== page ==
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MENA

The Middle East and North Africa (MENA) is a fragmented region: in spite of its relative cultural and historical homogeneity, it has some of the lowest levels of intra-regional trade, political cooperation and legal migration in the world. This is largely due to the fact that, since the end of the Second World War, it has experienced the full spectrum of political violence. Conventional, hybrid, and civil wars, revolutions, and terrorism have hindered political and economic development, and created fertile ground for further violence. Breaking this ‘conflict trap’ is imperative for the states of the region, as well as those actors who have a stake in it.

For the EU, the MENA is of strategic importance for three reasons: it is an immediate geographic neighbour, a crucial passage for goods traveling to and from Europe (including oil), and it is notoriously unstable. The region’s security and economic situation is consequently closely intertwined with that of Europe. This explains the Union’s desire to contribute to regional stability through different means such as the European Neighbourhood Policy (ENP), the Barcelona Process and the Union for the Mediterranean. The EUISS seeks to contribute to the EU’s overall effort in the MENA by providing in-depth analyses on a number of key issues affecting the region.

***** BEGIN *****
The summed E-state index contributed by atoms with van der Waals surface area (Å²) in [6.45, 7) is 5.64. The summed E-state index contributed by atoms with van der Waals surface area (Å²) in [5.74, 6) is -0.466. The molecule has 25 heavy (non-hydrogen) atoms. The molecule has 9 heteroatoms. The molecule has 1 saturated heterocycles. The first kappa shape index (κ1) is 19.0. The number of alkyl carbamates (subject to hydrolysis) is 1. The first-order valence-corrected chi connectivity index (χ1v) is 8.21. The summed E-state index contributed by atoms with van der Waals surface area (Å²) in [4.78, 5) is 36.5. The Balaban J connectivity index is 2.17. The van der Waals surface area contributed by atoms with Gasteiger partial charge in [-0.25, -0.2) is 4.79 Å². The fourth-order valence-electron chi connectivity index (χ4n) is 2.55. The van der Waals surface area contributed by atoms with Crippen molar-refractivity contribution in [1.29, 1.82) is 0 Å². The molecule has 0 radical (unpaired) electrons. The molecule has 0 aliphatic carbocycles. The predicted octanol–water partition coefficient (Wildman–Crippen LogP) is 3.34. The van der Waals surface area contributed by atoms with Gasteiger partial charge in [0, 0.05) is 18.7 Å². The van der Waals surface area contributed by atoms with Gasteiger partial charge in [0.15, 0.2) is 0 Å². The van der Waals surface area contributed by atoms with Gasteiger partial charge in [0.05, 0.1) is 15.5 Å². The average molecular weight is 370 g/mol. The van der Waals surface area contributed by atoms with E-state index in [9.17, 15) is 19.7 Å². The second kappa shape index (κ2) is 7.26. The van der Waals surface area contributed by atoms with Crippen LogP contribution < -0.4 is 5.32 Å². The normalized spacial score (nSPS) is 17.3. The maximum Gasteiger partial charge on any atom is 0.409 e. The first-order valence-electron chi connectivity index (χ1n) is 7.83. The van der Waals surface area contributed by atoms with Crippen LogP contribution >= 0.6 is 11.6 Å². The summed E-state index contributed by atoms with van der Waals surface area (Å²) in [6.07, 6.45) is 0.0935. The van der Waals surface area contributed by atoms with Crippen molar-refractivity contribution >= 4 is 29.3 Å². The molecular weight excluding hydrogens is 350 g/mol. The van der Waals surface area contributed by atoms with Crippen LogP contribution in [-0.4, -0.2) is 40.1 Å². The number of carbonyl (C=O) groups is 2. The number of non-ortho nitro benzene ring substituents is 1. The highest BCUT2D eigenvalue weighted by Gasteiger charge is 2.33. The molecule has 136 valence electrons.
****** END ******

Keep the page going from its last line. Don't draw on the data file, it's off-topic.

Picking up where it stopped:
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    28 March 2014

    This Alert assesses Iran’s strategic aims in Afghanistan, highlighting how – despite Tehran’s primary goal of achieving stability in the country based on economic development – Iran often acts as a spoiler in the pursuit of protecting its own security interests in its immediate neighbourhood.

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    17 March 2014

    In the wake of the Arab Spring, this Chaillot Paper examines the role played by the different national armies in the Arab world, and their long history of involvement in matters beyond the military realm. As this study shows, the Arab Spring has marked a watershed in how Arab military forces are perceived: one way or the other, they have once again become the political actors they were prior to the 1970s.